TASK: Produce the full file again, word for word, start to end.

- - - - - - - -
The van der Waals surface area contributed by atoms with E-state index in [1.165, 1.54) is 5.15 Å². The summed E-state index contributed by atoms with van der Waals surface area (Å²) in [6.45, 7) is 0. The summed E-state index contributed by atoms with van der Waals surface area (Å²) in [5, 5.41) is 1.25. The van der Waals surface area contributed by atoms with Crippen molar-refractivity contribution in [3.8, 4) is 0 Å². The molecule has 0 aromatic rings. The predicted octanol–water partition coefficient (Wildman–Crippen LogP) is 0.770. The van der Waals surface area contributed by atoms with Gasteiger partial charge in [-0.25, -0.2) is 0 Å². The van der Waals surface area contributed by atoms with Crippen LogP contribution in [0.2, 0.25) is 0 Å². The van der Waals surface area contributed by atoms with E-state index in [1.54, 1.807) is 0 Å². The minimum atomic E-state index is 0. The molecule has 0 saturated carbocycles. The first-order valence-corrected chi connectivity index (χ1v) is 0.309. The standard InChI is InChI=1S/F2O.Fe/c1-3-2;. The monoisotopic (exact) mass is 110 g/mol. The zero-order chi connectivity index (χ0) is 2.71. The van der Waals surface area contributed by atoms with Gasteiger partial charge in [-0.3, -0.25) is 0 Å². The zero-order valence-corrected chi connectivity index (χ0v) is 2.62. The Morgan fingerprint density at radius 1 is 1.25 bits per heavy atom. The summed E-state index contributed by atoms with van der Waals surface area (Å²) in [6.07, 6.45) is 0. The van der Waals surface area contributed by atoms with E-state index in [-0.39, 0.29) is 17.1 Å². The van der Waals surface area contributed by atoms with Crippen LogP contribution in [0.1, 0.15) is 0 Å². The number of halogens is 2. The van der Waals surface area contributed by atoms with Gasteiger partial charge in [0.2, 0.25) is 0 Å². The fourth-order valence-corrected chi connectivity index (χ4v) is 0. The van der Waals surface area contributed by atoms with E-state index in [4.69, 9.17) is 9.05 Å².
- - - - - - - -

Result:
The van der Waals surface area contributed by atoms with E-state index in [1.165, 1.54) is 5.15 Å². The summed E-state index contributed by atoms with van der Waals surface area (Å²) in [6.45, 7) is 0. The summed E-state index contributed by atoms with van der Waals surface area (Å²) in [5, 5.41) is 1.25. The van der Waals surface area contributed by atoms with Crippen molar-refractivity contribution in [3.8, 4) is 0 Å². The molecule has 0 aromatic rings. The predicted octanol–water partition coefficient (Wildman–Crippen LogP) is 0.770. The van der Waals surface area contributed by atoms with Gasteiger partial charge in [-0.25, -0.2) is 0 Å². The van der Waals surface area contributed by atoms with Crippen LogP contribution in [0.2, 0.25) is 0 Å². The van der Waals surface area contributed by atoms with E-state index in [1.54, 1.807) is 0 Å². The minimum atomic E-state index is 0. The molecule has 0 saturated carbocycles. The first-order valence-corrected chi connectivity index (χ1v) is 0.309. The standard InChI is InChI=1S/F2O.Fe/c1-3-2;. The monoisotopic (exact) mass is 110 g/mol. The zero-order chi connectivity index (χ0) is 2.71. The van der Waals surface area contributed by atoms with Gasteiger partial charge in [-0.3, -0.25) is 0 Å². The zero-order valence-corrected chi connectivity index (χ0v) is 2.62. The Morgan fingerprint density at radius 1 is 1.25 bits per heavy atom. The summed E-state index contributed by atoms with van der Waals surface area (Å²) in [6.07, 6.45) is 0. The van der Waals surface area contributed by atoms with E-state index in [-0.39, 0.29) is 17.1 Å². The van der Waals surface area contributed by atoms with Crippen LogP contribution in [0.1, 0.15) is 0 Å². The number of halogens is 2. The van der Waals surface area contributed by atoms with Gasteiger partial charge in [0.2, 0.25) is 0 Å². The fourth-order valence-corrected chi connectivity index (χ4v) is 0. The van der Waals surface area contributed by atoms with E-state index in [4.69, 9.17) is 9.05 Å².